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Tumour grading

Grading is a way of classifying cancer cells based on their appearance and behaviour when viewed under a microscope. The doctor needs to know how different the cancer cells look from normal cells, how frequently they are dividing (mitoticmitoticThe process by which a cell divides to form 2 new cells. Each new cell receives a complete set of chromosomes from the original cell. activity) and how likely they are to spread to new locations.

Differentiation

Differentiation refers to how cancer cells look and function compared to normal cells. A tumour's level of differentiation can vary with time and can be described in degrees.

  • Well-differentiated cancer cells look and behave like the normal cells in the tissue they started to grow in. Tumours that contain well-differentiated cancer cells tend to be slow growing and less aggressive.
  • Undifferentiated or poorly differentiated cancer cells look and behave quite differently from normal cells in the tissue they started to grow in. They look immature or undeveloped and often do not resemble the tissue of origin at all. Tumours that contain undifferentiated or poorly differentiated cancer cells are more aggressive. They tend to grow quicker, spread more often and have a worse prognosis than tumours with well-differentiated cancer cells.
  • Moderately differentiated cancer cells look and behave somewhere between well-differentiated and undifferentiated cancer cells. Most types of cancer have moderately differentiated cancer cells.

Grade

Some tumours are described as low grade or high grade. Their grade is based on their degree of differentiation and their growth rate.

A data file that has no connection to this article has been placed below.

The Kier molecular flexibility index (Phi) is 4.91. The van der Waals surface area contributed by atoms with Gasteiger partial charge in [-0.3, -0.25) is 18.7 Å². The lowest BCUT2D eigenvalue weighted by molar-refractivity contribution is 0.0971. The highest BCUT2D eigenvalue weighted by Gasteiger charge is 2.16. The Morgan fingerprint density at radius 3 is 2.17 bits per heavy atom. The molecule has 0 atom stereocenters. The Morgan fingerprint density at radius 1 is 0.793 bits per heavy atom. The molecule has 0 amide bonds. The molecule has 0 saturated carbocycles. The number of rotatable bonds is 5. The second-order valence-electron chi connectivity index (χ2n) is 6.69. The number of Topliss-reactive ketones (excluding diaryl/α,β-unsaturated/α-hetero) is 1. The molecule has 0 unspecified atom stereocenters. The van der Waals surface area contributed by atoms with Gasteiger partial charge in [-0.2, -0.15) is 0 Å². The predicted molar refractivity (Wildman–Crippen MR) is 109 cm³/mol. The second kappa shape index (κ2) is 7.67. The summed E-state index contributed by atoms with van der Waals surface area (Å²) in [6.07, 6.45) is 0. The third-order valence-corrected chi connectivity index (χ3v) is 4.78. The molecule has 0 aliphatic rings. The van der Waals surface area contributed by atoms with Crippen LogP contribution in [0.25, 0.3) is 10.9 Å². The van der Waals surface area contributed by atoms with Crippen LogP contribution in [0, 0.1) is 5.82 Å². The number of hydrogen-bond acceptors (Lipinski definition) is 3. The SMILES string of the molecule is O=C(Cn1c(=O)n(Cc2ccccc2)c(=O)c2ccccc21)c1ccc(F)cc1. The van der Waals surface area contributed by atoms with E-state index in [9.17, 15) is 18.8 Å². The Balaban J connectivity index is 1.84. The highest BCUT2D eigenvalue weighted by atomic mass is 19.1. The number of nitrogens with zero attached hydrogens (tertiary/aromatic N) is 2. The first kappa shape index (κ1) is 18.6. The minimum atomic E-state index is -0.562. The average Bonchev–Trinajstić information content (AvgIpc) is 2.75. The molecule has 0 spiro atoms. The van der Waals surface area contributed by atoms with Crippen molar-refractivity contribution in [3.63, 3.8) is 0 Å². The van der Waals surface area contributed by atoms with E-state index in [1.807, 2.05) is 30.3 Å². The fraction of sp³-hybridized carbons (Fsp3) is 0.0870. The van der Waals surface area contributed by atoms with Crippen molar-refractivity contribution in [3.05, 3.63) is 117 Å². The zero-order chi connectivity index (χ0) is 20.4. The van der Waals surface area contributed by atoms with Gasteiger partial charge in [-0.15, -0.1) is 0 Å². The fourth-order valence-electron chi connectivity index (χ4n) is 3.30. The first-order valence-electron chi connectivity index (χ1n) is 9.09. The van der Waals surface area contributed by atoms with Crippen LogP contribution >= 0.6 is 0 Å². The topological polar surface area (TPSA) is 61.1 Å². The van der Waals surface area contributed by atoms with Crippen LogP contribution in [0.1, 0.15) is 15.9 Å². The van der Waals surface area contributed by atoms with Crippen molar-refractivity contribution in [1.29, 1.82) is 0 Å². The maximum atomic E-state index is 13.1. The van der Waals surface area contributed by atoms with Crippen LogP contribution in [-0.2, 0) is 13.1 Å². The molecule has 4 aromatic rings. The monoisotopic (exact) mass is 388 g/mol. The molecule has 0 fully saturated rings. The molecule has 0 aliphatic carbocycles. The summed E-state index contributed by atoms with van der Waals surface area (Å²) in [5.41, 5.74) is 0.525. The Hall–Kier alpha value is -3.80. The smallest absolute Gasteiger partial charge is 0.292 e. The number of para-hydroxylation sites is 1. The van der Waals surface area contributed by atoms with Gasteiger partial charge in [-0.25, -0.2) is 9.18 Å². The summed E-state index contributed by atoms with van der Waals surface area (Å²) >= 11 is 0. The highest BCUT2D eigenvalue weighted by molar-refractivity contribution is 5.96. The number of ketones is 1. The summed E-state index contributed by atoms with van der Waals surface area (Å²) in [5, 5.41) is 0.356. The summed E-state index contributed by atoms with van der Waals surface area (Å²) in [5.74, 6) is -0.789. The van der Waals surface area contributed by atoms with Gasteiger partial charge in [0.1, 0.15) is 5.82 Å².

• Low-grade cancer cells are usually well differentiated and the tumours are slower growing.
  • High-grade cancer cells are usually poorly differentiated or undifferentiated, and the tumours are faster growing and spread earlier.

Sometimes tumour grade is described with a number between 1 and 4. The number refers to the degree of differentiation:

  • The lower the number, the lower the grade.
  • The higher the number, the higher the grade.
  • A large tumour may contain cells of different grades.

Tumour grades

GX

grade cannot be assessed

G1

well differentiated

low grade

G2

moderately differentiated

intermediate grade

G3

poorly differentiated

high grade

G4

undifferentiated

high grade

Use

Different grading systems may be used for different types of cancer. Some types of cancer do not have specific grading criteria. For most types of cancer, grading plays an important part in planning treatment and can also be used to help estimate the future outcome (prognosis). Generally, a lower grade represents a more favourable prognosis. However, grading may not be particularly useful for some types of cancer.

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